Concerning glues, C, and EW display a negative score value for PC1 and a negative one for PC2 (Figure 5). As regards proteinaceous binders, in the loading plot of PC1 (Figure 6(c)), specific contributions due to amide I (~1665 cm−1), CH2 scissoring (~1450 cm−1), and phenylalanine ring breathing (1002 cm−1) vibrations can be observed [18, 22]. Nevertheless, PC2 better describes protein-based binding media. Indeed, in the corresponding loading plot (Figure 6(c)) intense contributions related to the combination band of the stretching and bending modes of NH at about 4880 cm−1, amide I mode, CH2 scissoring vibration, and phenylalanine ring breathing mode can be highlighted [6, 21]. Instead, EY and WE are located at an intermediate position between drying oils and the other protein-based binding media (Figure 5). These binders are characterized by a lipid content that is completely absent in C, EW, and glues.

As previously discussed, the purpose of all multivariate data analysis is to decompose the data in order to detect and model the “hidden phenomena.” Taking into mind this principle/precept, the PC4 results to be notably interesting. As we can observe in the space defined by the score plot of PC2 and PC4 (Figure 7(a)) a clear separation between AG and TG can be observed as well as between EW, C, and glues. Indeed, the loading plot of PC4, reported in Figure 7(b), is characterized by two main contributions: phenylalanine ring breathing and C-O-C ring vibration. Concerning phenylalanine ring breathing vibration, PC4 defines a trend that describes the different content of this amino acid in proteinaceous binding media. The peak at 1002 cm−1, as previously described, is especially pronounced in EW and C Raman spectra, for which phenylalanine is present in higher concentrations than in collagen-based glues (a total of approximately 12% of tyrosine plus phenylalanine is detected in egg and casein, compared to approximately 4% total in animal glue) [18].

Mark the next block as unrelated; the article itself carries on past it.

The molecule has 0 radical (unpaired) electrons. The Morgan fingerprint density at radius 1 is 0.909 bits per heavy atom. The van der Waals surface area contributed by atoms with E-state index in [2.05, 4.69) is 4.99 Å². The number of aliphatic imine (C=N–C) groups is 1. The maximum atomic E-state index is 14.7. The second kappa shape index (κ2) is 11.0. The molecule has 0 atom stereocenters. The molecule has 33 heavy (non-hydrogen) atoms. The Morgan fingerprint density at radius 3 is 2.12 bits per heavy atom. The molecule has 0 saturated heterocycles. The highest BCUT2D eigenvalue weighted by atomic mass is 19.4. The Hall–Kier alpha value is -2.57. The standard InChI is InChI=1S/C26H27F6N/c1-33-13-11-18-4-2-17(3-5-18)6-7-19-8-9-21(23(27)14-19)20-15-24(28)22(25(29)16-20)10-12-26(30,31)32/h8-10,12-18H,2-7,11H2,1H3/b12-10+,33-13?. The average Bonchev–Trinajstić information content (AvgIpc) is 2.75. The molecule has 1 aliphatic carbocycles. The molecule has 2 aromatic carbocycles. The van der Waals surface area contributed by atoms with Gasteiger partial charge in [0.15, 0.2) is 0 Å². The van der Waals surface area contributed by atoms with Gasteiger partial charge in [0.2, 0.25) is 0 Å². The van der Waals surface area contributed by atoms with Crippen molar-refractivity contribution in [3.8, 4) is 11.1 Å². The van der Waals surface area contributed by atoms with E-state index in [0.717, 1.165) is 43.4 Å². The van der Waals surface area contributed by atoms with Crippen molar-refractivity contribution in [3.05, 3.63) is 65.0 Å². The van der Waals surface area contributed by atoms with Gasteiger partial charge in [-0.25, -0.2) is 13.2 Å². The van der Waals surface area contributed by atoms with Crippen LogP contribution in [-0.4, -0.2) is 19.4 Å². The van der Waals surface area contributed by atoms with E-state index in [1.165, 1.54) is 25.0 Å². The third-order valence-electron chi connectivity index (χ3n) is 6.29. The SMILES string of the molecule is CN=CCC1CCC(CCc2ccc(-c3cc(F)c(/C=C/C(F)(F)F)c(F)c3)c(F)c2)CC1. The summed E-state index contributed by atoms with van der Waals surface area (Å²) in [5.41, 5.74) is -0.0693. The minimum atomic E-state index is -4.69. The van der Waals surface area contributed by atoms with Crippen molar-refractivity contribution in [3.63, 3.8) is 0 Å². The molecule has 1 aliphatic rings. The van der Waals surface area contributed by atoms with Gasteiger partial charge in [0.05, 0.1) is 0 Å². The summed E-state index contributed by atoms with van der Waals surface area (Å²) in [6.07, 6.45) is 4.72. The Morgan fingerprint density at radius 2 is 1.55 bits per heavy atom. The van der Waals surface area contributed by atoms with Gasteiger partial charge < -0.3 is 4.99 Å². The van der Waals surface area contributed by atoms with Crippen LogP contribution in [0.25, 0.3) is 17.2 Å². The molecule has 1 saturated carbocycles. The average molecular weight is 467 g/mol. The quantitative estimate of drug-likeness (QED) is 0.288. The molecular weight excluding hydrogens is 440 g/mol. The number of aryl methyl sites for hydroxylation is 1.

Figure 7: PCA applied to combined FT-NIR and Raman spectra, taking into account all neat binding media: score plot of PC2-PC4 (a) and loading plot of PC4 (b), highlighting proteinaceous and polysaccharide contributions.

On the other hand, C-O-C ring vibration, also described by PC4, shows the specific frequency related to TG: the characteristic singlet at 857 cm−1 [22, 24]. Additionally, another minor contribution, ascribable to gums, is the combination band of OH stretching and bending. In this case, the corresponding frequency is 5180 cm−1, which is close to that observed for AG near infrared spectrum (Figure 4(a)).

In Table 2 a summary of the main spectral properties highlighted by this statistical model for the different classes of binding media is reported.

Table 2: Main near infrared and Raman bands, characteristic for different classes of binding media, highlighted by PCA applied on combined spectra referred to all neat binders.

4. Conclusions

In this work, we have analyzed model films of protein-, polysaccharide-, and lipid-based binding media after a natural ageing of three months, highlighting the applicability of FT-NIR and Raman spectroscopies for their characterization. Assignment of main near infrared and Raman bands revealed significant differences between spectra related to various classes of binders. These differences are emphasized by PCA applied on the corresponding combined first derivative spectra. The application of PCA on combined first derivative spectra has allowed immediately visualizing the main spectral properties, in both regions investigated, of these materials. The proposed method represents a novel noninvasive and nondestructive approach for their identification and differentiation.